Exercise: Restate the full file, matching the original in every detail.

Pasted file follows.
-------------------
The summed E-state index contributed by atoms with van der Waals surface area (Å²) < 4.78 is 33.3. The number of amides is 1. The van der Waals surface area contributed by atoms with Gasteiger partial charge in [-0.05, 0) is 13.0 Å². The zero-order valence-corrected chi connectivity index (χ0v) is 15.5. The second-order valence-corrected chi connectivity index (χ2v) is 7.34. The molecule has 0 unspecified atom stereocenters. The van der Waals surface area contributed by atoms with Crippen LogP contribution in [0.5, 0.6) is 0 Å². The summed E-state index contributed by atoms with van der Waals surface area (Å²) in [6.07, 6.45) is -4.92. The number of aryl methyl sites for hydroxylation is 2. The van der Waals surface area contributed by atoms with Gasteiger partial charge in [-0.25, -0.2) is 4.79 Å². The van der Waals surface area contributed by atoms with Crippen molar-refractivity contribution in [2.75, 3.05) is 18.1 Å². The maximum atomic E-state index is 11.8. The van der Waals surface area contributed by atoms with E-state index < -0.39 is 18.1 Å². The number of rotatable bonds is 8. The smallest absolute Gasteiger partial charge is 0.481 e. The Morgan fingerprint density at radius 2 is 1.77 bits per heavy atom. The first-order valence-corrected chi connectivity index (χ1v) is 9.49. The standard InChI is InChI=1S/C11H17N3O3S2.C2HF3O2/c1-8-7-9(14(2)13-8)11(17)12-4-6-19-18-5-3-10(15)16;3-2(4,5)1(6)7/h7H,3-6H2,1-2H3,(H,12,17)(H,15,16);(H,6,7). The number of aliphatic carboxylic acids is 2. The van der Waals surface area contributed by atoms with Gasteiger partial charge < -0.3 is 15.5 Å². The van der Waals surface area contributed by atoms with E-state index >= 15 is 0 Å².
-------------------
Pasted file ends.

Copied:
The summed E-state index contributed by atoms with van der Waals surface area (Å²) < 4.78 is 33.3. The number of amides is 1. The van der Waals surface area contributed by atoms with Gasteiger partial charge in [-0.05, 0) is 13.0 Å². The zero-order valence-corrected chi connectivity index (χ0v) is 15.5. The second-order valence-corrected chi connectivity index (χ2v) is 7.34. The molecule has 0 unspecified atom stereocenters. The van der Waals surface area contributed by atoms with Crippen LogP contribution in [0.5, 0.6) is 0 Å². The summed E-state index contributed by atoms with van der Waals surface area (Å²) in [6.07, 6.45) is -4.92. The number of aryl methyl sites for hydroxylation is 2. The van der Waals surface area contributed by atoms with Gasteiger partial charge in [-0.25, -0.2) is 4.79 Å². The van der Waals surface area contributed by atoms with Crippen molar-refractivity contribution in [2.75, 3.05) is 18.1 Å². The maximum atomic E-state index is 11.8. The van der Waals surface area contributed by atoms with E-state index < -0.39 is 18.1 Å². The number of rotatable bonds is 8. The smallest absolute Gasteiger partial charge is 0.481 e. The Morgan fingerprint density at radius 2 is 1.77 bits per heavy atom. The first-order valence-corrected chi connectivity index (χ1v) is 9.49. The standard InChI is InChI=1S/C11H17N3O3S2.C2HF3O2/c1-8-7-9(14(2)13-8)11(17)12-4-6-19-18-5-3-10(15)16;3-2(4,5)1(6)7/h7H,3-6H2,1-2H3,(H,12,17)(H,15,16);(H,6,7). The number of aliphatic carboxylic acids is 2. The van der Waals surface area contributed by atoms with Gasteiger partial charge < -0.3 is 15.5 Å². The van der Waals surface area contributed by atoms with E-state index >= 15 is 0 Å².